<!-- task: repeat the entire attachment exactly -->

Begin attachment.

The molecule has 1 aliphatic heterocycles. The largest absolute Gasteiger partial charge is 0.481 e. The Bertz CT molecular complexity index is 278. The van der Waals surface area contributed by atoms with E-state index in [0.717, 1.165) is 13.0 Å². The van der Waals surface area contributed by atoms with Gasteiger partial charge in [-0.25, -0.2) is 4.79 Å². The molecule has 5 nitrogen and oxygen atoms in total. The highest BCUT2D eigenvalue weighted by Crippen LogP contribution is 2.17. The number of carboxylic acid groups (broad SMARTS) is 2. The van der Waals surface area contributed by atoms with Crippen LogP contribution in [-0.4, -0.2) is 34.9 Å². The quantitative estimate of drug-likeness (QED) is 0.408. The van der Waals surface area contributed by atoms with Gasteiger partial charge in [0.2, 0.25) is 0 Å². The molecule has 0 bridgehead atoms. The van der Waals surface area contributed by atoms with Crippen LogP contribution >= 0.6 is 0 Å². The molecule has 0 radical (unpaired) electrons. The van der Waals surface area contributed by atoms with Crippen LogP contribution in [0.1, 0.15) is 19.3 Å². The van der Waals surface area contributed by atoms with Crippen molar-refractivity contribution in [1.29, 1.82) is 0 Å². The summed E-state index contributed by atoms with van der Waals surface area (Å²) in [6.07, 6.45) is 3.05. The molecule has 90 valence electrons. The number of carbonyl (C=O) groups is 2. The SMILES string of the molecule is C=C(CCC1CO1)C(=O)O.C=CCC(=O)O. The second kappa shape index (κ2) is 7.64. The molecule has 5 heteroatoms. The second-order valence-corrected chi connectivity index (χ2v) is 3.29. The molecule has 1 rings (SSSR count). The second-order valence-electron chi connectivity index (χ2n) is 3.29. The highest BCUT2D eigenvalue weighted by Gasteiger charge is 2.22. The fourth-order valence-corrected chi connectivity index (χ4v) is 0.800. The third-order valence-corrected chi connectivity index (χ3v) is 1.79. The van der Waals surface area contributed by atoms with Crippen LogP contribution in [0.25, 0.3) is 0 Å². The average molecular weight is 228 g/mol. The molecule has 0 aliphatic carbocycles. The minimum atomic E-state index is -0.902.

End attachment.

The molecule has 1 aliphatic heterocycles. The largest absolute Gasteiger partial charge is 0.481 e. The Bertz CT molecular complexity index is 278. The van der Waals surface area contributed by atoms with E-state index in [0.717, 1.165) is 13.0 Å². The van der Waals surface area contributed by atoms with Gasteiger partial charge in [-0.25, -0.2) is 4.79 Å². The molecule has 5 nitrogen and oxygen atoms in total. The highest BCUT2D eigenvalue weighted by Crippen LogP contribution is 2.17. The number of carboxylic acid groups (broad SMARTS) is 2. The van der Waals surface area contributed by atoms with Crippen LogP contribution in [-0.4, -0.2) is 34.9 Å². The quantitative estimate of drug-likeness (QED) is 0.408. The van der Waals surface area contributed by atoms with Gasteiger partial charge in [0.2, 0.25) is 0 Å². The molecule has 0 bridgehead atoms. The van der Waals surface area contributed by atoms with Crippen LogP contribution >= 0.6 is 0 Å². The molecule has 0 radical (unpaired) electrons. The van der Waals surface area contributed by atoms with Crippen LogP contribution in [0.1, 0.15) is 19.3 Å². The van der Waals surface area contributed by atoms with Crippen molar-refractivity contribution in [1.29, 1.82) is 0 Å². The summed E-state index contributed by atoms with van der Waals surface area (Å²) in [6.07, 6.45) is 3.05. The molecule has 90 valence electrons. The number of carbonyl (C=O) groups is 2. The SMILES string of the molecule is C=C(CCC1CO1)C(=O)O.C=CCC(=O)O. The second kappa shape index (κ2) is 7.64. The molecule has 5 heteroatoms. The second-order valence-corrected chi connectivity index (χ2v) is 3.29. The molecule has 1 rings (SSSR count). The second-order valence-electron chi connectivity index (χ2n) is 3.29. The highest BCUT2D eigenvalue weighted by Gasteiger charge is 2.22. The fourth-order valence-corrected chi connectivity index (χ4v) is 0.800. The third-order valence-corrected chi connectivity index (χ3v) is 1.79. The van der Waals surface area contributed by atoms with Crippen LogP contribution in [0.25, 0.3) is 0 Å². The average molecular weight is 228 g/mol. The molecule has 0 aliphatic carbocycles. The minimum atomic E-state index is -0.902.